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Diovany D. Ramos (1), Silvio B. Pereira (2), Fabiane K. Arai (3), Felipe A. dos Santos (4) & Thiago de O. Carnevali (5)
(1) Universidade Federal do Mato Grosso do Sul/Faculdade de Educacao. Campo Grande, MS. E-mail: email@example.com (Corresponding author)
(2) Universidade Federal de Vicosa/Departamento de Engenharia Agricola. Vicosa, MG. E-mail: firstname.lastname@example.org
(3) Universidade Federal da Grande Dourados/Faculdade de Ciencias Agrarias. Dourados, MS. E-mail: email@example.com
(4) Universidade Estadual Paulista/Faculdade de Ciencias e Engenharia. Tupa, SP. E-mail: firstname.lastname@example.org
(5) Universidade Federal do Para/Faculdade de Engenharia Agronomica. Altamira, PA. E-mail: email@example.com
Caption: Figure 1. Monthly and annual minimum reference flows ([Q.sub.7,10] and [Q.sub.95]) and projection of the use of different criteria of maximum flows allowable for permits in the Dourados (A.) and Porto Wilma (B.) stations, from 1973 to 2007
Caption: Figure 2. Withdrawal streamflows--Qr ([m.sup.3] [s.sup.-1]), crop evapotranspiration--ETc (mm [d.sup.-1]), pluvial precipitation--Ppt (mm [d.sup.-1]) and effective precipitation--Pe (mm [d.sup.-1]), relative to the period from 2002 to 2011 in the Dourados River Basin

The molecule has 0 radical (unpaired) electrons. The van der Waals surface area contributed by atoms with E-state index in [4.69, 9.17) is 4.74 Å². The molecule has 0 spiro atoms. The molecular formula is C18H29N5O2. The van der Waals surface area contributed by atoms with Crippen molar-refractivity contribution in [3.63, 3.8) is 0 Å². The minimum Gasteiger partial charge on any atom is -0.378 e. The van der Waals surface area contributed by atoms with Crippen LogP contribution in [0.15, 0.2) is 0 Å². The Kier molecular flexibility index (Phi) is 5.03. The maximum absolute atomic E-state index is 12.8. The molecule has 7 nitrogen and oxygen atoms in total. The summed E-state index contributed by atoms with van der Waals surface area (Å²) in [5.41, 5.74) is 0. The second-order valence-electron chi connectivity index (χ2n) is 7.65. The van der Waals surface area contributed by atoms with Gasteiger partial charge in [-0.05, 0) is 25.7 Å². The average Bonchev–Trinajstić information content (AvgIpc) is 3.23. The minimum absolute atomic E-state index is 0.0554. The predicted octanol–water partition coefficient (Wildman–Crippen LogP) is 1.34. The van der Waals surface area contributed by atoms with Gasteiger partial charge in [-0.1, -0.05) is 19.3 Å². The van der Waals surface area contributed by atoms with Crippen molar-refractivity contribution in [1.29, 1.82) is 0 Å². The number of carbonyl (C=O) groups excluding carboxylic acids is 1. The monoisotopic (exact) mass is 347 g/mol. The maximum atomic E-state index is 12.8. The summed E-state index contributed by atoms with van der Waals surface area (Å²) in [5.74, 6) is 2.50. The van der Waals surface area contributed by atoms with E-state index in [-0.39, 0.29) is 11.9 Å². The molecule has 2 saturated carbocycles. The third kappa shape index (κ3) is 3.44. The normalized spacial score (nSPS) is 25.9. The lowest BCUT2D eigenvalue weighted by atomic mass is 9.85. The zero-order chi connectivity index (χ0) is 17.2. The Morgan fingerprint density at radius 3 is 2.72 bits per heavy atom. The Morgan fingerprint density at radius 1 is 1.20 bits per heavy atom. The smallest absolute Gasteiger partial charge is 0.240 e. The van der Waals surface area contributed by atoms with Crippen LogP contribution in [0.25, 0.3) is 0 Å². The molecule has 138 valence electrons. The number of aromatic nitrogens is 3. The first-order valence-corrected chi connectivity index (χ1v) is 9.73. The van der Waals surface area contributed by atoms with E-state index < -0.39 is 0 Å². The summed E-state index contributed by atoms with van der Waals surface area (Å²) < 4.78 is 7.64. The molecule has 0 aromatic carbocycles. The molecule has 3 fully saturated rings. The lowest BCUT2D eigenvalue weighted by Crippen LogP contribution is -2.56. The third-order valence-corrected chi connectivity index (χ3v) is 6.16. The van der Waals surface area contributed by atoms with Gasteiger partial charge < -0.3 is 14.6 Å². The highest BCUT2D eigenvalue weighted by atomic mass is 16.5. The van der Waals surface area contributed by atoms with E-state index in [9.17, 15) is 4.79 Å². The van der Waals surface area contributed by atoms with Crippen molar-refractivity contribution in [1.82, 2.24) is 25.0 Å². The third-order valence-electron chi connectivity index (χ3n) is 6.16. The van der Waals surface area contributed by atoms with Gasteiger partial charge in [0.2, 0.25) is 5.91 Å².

Table 1. Streamflow withdrawn for irrigation ([Q.sub.r]), minimum reference flows for granting permits ([Q.sub.7,10] and [Q.sub.95]) and percent variation of grant flows relative to the monthly seasonal period in relation to the monthly withdrawal flow Streamflows/Months Jan Feb Mar [Q.sub.r] ([m.sup.3]) 1.21 1.70 4.37 50% [Q.sub.7,10] ([m.sup.3] [s.up.-1]) 25.86 31.99 30.44 70% [Q.sub.95] ([m.sup.3] [s.up.-1]) 36.82 45.37 43.89 [Q.sub.r]/50% [Q.sub.7,10] (%) 4.70 5.30 14.40 [Q.sub.r]/70% [Q.sub.95] (%) 3.30 3.70 10.00 Streamflows/Months Apr May Jun [Q.sub.r] ([m.sup.3]) 2.47 2.43 2.70 50% [Q.sub.7,10] ([m.sup.3] [s.up.-1]) 27.09 24.82 27.29 70% [Q.sub.95] ([m.sup.3] [s.up.-1]) 38.18 37.93 39.57 [Q.sub.r]/50% [Q.sub.7,10] (%) 9.10 9.80 9.90 [Q.sub.r]/70% [Q.sub.95] (%) 6.50 6.40 6.80 Streamflows/Months Jul Aug Sep [Q.sub.r] ([m.sup.3]) 2.75 5.95 5.00 50% [Q.sub.7,10] ([m.sup.3] [s.up.-1]) 25.52 22.82 19.86 70% [Q.sub.95] ([m.sup.3] [s.up.-1]) 37.70 32.60 29.36 [Q.sub.r]/50% [Q.sub.7,10] (%) 10.80 26.10 25.20 [Q.sub.r]/70% [Q.sub.95] (%) 7.30 18.30 17.00 Streamflows/Months Oct Nov Dec [Q.sub.r] ([m.sup.3]) 2.41 3.44 1.49 50% [Q.sub.7,10] ([m.sup.3] [s.up.-1]) 18.66 20.47 25.34 70% [Q.sub.95] ([m.sup.3] [s.up.-1]) 31.80 30.28 35.00 [Q.sub.r]/50% [Q.sub.7,10] (%) 12.90 16.80 5.9 [Q.sub.r]/70% [Q.sub.95] (%) 7.60 11.40 04.30 Streamflows/Months Annual [Q.sub.r] ([m.sup.3]) 5.95 * 50% [Q.sub.7,10] ([m.sup.3] [s.up.-1]) 18.18 70% [Q.sub.95] ([m.sup.3] [s.up.-1]) 34.36 [Q.sub.r]/50% [Q.sub.7,10] (%) 32.70 [Q.sub.r]/70% [Q.sub.95] (%) 17.30 * Maximum annual demand